But as he drove, Masalmani realized that he could not just let Landry go, as he had seen his and Taylor’s faces, and would likely report them to the police. Masalmani did not tell Taylor what he was thinking, and was making decisions moment to moment. Though Taylor maintains he was never left alone with Landry, Masalmani said that he left Taylor and Landry in the car when he went to an ATM to withdraw money using Landry’s debit card. Then, he drove to the burnt-out house on Maddelein Street. The three men got out of the car. Masalmani said that he told Taylor to go back to the car while he went inside with Landry. There, he made Landry turn, and shot him in the back of the head.
This is the image that haunts Matthew Landry’s mother, Doreen. “The image of them walking Matthew from one house into another house, putting him on his knees, putting a gun to the back of his head, shooting him, is an image that wakes me up in the middle of the night in a panic,” she said, right after Masalmani and Taylor were resentenced. “I have to live with that. That’s my life sentence. And there’s nothing that’s going to lighten that for me, so why should their sentence be lightened?”
Jody Robinson, president of the National Organization of Victims of Juvenile Murderers, believes that victims’ families need the closure that comes with a life without parole sentence, even in the cases of minors. Without it, families are forced to relive the horror of their loved ones’ murders with each parole hearing. “When you’re talking about having a loved one ripped from you, you go in there and you’re seeking justice,” said Robinson, whose brother James was killed by a teen in 1990. “A life without parole sentence ensures that when you walk out of court, once you’re through the appeals process, you can put this behind you, at least the legal aspect of it, and you can work on your life, and healing.”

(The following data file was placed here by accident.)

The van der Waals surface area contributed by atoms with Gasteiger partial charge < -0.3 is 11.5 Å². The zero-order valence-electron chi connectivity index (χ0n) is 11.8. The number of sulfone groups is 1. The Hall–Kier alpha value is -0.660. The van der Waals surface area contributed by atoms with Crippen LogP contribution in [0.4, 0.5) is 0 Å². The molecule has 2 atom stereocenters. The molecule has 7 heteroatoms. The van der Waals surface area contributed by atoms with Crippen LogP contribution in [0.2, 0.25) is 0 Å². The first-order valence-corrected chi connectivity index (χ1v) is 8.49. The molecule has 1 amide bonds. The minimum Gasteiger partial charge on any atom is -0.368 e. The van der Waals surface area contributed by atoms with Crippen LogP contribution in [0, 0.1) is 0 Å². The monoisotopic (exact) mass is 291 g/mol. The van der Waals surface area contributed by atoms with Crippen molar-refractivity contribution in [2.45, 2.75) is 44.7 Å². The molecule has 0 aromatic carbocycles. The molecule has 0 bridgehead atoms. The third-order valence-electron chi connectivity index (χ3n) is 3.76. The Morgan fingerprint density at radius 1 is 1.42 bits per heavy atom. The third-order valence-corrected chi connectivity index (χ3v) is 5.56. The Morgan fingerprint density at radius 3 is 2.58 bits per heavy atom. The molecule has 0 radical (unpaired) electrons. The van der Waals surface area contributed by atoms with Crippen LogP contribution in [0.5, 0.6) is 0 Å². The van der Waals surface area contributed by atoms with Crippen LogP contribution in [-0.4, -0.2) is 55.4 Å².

Judges are elected in Michigan, and advocates say they feel pressure from victims’ families and the public to give the harshest sentences possible, particularly in high-profile cases.
Judge Fred Mester sat on the Oakland County, Michigan, bench for 27 years, and during that time sentenced juveniles to life without parole. “I was caught up in the same idea that you do the crime, you do the time,” Mester told me. “That is, if you do an adult crime — that is a physical assault, a sexual assault, or murder — that you must do the time of whatever the maximum sentence would be.” Mester takes issue, however, with the way sentencing guidelines changed in the 1970s and 1980s, with a move from individual justice — “You look at the victim, you look at the crime, you look at the defendant, and come up with what you believe would be a fair sentence” — to mandatory sentences that left judges with few options.
Judges feel pressure from victims’ families and the public to give the harshest sentences possible, particularly in high-profile cases.
Such was the case with Jennifer Pruitt, whom Mester sentenced to life without parole in 1993 for a crime committed when she was 16. Mester had two options — he could have had Pruitt tried as a juvenile, which meant she would have been held just until her 21st birthday if found guilty, or he could have had her tried as an adult, facing a mandatory life sentence. Even though Pruitt had not been the one to actually commit the murder, Mester felt that incarcerating her for just a few years as a juvenile would have been too lenient.